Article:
Asbestos is a carcinogen that was commonly used several decades ago as a fire-retardant. However, once it was discovered that inhaling asbestos can cause serious health risks, such as cancer and breathing problems, the use of asbestos was discontinued (but not made illegal for all uses, surprisingly enough). However, an investigation by the Environmental Working Group (EWG) has found that many children’s crayons still contain asbestos to this day.
The EWG crayon report
The EWG Action Fund took samples of four brands of children’s crayons sold in 2015. All four of the brands tested contained fibers of asbestos. Children can inhale the fibers while using the crayons, as the inhalation of small crayon shavings is common while coloring with crayons. Any child exposed to asbestos is 3.5 times more likely than an adult to develop a lung disease caused by asbestos exposure known as mesothelioma.
The following are the four crayons tested by the EWG:
Saban’s Power Rangers Super Megaforce Crayons (manufactured by Greenbrier International, Inc.)
Nickelodeon Teenage Mutant Ninja Turtle Crayons (manufactured by MII Inc.)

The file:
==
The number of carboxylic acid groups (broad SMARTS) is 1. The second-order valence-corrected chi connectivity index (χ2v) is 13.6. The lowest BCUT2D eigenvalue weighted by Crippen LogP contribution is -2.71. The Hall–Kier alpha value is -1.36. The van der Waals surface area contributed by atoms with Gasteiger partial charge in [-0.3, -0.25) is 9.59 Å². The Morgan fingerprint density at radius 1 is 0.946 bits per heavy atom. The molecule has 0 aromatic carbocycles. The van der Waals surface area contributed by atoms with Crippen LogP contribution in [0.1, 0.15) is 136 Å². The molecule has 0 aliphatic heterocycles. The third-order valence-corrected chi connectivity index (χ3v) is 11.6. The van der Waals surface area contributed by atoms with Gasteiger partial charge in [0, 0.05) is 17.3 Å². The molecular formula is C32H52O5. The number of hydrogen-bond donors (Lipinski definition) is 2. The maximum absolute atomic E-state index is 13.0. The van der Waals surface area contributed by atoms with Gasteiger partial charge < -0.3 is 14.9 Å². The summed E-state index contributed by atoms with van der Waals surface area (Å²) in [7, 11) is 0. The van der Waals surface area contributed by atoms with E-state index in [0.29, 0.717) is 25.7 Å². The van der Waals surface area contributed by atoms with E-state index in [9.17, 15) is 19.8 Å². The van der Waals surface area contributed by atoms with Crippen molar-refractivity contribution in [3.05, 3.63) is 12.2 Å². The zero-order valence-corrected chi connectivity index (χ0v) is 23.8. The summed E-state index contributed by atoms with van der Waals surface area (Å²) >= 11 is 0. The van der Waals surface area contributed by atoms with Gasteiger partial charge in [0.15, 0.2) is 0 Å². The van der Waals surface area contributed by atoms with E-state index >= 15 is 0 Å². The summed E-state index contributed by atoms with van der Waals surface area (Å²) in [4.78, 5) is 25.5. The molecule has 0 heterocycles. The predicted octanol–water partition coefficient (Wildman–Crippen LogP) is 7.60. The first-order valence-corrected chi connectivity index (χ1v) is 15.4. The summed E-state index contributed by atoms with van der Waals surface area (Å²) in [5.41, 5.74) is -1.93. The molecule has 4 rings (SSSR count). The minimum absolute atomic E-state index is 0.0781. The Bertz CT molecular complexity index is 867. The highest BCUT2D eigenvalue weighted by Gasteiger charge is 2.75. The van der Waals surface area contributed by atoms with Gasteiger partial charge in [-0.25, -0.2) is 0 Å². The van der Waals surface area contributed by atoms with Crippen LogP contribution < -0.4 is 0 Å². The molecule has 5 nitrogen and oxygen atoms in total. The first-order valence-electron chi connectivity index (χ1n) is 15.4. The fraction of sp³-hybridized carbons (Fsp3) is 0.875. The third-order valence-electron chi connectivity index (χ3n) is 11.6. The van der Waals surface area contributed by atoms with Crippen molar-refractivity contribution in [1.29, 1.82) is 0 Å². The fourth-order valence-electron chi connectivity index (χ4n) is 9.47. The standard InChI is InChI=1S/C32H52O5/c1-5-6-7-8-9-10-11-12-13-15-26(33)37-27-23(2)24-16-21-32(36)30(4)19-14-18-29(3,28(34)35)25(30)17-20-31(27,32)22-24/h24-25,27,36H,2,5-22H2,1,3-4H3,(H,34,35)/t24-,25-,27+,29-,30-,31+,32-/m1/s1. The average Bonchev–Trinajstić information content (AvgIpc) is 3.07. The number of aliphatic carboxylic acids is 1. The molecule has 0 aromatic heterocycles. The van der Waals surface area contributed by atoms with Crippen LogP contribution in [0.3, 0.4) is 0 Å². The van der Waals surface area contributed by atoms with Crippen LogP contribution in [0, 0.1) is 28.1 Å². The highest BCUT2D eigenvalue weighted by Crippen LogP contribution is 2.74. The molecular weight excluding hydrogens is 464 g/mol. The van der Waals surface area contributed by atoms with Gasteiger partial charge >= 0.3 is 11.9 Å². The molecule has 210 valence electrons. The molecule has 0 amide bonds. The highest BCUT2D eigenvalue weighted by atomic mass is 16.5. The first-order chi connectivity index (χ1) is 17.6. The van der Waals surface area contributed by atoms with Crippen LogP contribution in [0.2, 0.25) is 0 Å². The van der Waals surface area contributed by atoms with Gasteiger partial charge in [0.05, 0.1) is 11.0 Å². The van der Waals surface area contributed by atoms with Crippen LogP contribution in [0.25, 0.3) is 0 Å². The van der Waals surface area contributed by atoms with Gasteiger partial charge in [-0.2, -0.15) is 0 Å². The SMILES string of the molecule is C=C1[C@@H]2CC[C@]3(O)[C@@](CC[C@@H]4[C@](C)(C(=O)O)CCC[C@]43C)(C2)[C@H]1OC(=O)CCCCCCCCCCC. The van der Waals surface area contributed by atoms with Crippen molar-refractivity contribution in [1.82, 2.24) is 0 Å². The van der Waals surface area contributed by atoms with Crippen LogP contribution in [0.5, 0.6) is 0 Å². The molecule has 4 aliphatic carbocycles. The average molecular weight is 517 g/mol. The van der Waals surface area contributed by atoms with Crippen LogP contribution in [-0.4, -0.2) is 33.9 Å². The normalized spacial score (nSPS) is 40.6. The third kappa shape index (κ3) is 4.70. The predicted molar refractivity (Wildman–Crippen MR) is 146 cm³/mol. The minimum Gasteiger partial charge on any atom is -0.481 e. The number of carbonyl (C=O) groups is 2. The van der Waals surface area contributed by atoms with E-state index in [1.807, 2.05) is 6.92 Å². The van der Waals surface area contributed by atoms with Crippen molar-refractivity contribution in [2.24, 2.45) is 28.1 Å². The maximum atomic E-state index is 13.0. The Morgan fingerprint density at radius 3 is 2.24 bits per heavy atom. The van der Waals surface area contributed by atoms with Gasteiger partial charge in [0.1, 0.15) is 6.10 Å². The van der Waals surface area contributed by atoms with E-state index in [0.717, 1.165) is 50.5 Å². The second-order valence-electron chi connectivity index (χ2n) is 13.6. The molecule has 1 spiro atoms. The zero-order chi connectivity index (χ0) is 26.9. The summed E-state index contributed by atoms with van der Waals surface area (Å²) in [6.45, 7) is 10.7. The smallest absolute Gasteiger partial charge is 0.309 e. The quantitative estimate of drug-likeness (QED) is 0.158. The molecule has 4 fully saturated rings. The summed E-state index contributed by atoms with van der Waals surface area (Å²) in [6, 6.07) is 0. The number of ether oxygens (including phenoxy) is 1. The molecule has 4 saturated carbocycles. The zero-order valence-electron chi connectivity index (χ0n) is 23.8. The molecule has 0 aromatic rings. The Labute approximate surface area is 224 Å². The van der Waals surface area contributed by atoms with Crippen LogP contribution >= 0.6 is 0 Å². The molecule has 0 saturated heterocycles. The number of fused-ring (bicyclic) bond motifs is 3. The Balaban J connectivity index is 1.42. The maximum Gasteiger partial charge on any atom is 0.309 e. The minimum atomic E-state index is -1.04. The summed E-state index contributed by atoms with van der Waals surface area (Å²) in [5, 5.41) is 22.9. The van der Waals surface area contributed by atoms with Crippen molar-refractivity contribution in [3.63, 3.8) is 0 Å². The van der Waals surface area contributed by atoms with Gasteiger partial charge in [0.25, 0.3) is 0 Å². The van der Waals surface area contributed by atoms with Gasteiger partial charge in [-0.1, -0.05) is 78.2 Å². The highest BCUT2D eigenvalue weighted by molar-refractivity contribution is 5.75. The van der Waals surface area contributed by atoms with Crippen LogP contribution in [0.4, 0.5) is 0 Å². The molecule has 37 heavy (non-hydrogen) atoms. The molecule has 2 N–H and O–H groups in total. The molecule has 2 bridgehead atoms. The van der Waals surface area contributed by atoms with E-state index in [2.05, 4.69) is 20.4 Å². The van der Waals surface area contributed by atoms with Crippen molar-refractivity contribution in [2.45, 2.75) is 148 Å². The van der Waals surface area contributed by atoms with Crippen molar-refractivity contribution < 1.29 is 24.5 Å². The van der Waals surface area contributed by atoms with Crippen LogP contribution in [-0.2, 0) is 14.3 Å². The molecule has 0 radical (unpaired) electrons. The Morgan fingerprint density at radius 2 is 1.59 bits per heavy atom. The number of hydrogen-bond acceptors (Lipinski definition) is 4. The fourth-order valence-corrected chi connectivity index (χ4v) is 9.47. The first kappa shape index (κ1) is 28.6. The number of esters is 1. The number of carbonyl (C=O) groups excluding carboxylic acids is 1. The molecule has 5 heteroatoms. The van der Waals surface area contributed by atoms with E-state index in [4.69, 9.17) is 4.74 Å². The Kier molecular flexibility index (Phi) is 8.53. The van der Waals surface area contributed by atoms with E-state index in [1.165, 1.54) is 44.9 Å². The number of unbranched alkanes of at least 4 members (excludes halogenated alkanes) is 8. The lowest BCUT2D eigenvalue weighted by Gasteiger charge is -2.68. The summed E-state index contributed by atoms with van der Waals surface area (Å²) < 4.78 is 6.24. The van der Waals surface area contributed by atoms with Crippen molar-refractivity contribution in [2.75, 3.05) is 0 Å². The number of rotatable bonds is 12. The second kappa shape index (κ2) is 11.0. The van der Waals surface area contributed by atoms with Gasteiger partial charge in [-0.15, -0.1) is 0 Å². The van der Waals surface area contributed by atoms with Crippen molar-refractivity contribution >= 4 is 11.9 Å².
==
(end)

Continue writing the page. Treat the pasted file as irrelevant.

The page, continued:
Disney Mickey Mouse Clubhouse Crayons (manufactured by Greenbrier International, Inc.)
Amscan Crayons (manufactured by Amscan)
In previous investigations, asbestos fibers have also been found in other crayon brands, including Crayola, Rose Art, and Prang.
The dangers of asbestos exposure
Asbestos has been linked to several serious health conditions, including mesothelioma, cancer, lung scarring and respiratory problems.
According to a report released by the Occupational Safety and Health Administration (part of the United States Department of Labor):
Although children using crayons is hardly an occupation, there is legitimate concern that crayons could cause asbestos poisoning in children.
crayonsWhat can caregivers do to minimize risk?
In 2000, the U.S. Consumer Product Safety Commission (CPSC) conducted its own study to determine the precise risk level of crayons containing asbestos. The researchers concluded that because the fibers are embedded in the wax, the risk of asbestos damage is low. A simulated study of a child vigorously coloring for half an hour did not produce any asbestos fibers in the air. However, although the risk may be low, it is still there, which poses the question, why is asbestos, known to pose a serious health risk to humans, in children’s products at all?
Here are some ways caregivers can minimize the risk from crayon use:
Making your own crayons at home with powdered pigments and melted carnauba wax.
Instructing children to not eat crayons.
Encouraging light coloring rather than heavy scrawling.
Looking for brands that are not on the asbestos blacklist or are made with all-natural materials.
Try coloring with colored pencils instead.
Do you worry about chemicals and asbestos in children’s products? Many products made for children contain toxic materials. When shopping for children’s products, look for brands that are eco-friendly and toxin-free.